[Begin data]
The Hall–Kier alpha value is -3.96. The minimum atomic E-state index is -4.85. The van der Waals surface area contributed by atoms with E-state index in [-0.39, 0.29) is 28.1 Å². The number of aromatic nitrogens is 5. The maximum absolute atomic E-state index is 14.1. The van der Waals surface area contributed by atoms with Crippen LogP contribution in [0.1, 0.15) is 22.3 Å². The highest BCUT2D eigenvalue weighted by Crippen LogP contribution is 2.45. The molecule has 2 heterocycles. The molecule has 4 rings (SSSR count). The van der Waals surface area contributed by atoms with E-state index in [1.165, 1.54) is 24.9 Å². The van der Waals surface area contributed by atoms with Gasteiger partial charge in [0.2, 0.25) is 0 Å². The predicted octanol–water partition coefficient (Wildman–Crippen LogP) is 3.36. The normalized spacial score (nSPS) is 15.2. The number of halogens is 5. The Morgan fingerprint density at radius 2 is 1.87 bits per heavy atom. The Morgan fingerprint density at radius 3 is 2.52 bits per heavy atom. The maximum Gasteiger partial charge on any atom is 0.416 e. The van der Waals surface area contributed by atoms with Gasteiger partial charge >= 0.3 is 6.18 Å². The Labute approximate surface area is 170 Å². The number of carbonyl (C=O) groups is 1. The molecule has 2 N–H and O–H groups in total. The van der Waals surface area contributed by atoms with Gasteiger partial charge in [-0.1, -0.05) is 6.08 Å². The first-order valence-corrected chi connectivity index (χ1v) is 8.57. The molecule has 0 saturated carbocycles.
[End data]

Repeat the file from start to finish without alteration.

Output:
The Hall–Kier alpha value is -3.96. The minimum atomic E-state index is -4.85. The van der Waals surface area contributed by atoms with E-state index in [-0.39, 0.29) is 28.1 Å². The number of aromatic nitrogens is 5. The maximum absolute atomic E-state index is 14.1. The van der Waals surface area contributed by atoms with Crippen LogP contribution in [0.1, 0.15) is 22.3 Å². The highest BCUT2D eigenvalue weighted by Crippen LogP contribution is 2.45. The molecule has 2 heterocycles. The molecule has 4 rings (SSSR count). The van der Waals surface area contributed by atoms with E-state index in [1.165, 1.54) is 24.9 Å². The van der Waals surface area contributed by atoms with Gasteiger partial charge in [0.2, 0.25) is 0 Å². The predicted octanol–water partition coefficient (Wildman–Crippen LogP) is 3.36. The normalized spacial score (nSPS) is 15.2. The number of halogens is 5. The Morgan fingerprint density at radius 2 is 1.87 bits per heavy atom. The Morgan fingerprint density at radius 3 is 2.52 bits per heavy atom. The maximum Gasteiger partial charge on any atom is 0.416 e. The van der Waals surface area contributed by atoms with Gasteiger partial charge >= 0.3 is 6.18 Å². The Labute approximate surface area is 170 Å². The number of carbonyl (C=O) groups is 1. The molecule has 2 N–H and O–H groups in total. The van der Waals surface area contributed by atoms with Gasteiger partial charge in [-0.1, -0.05) is 6.08 Å². The first-order valence-corrected chi connectivity index (χ1v) is 8.57. The molecule has 0 saturated carbocycles.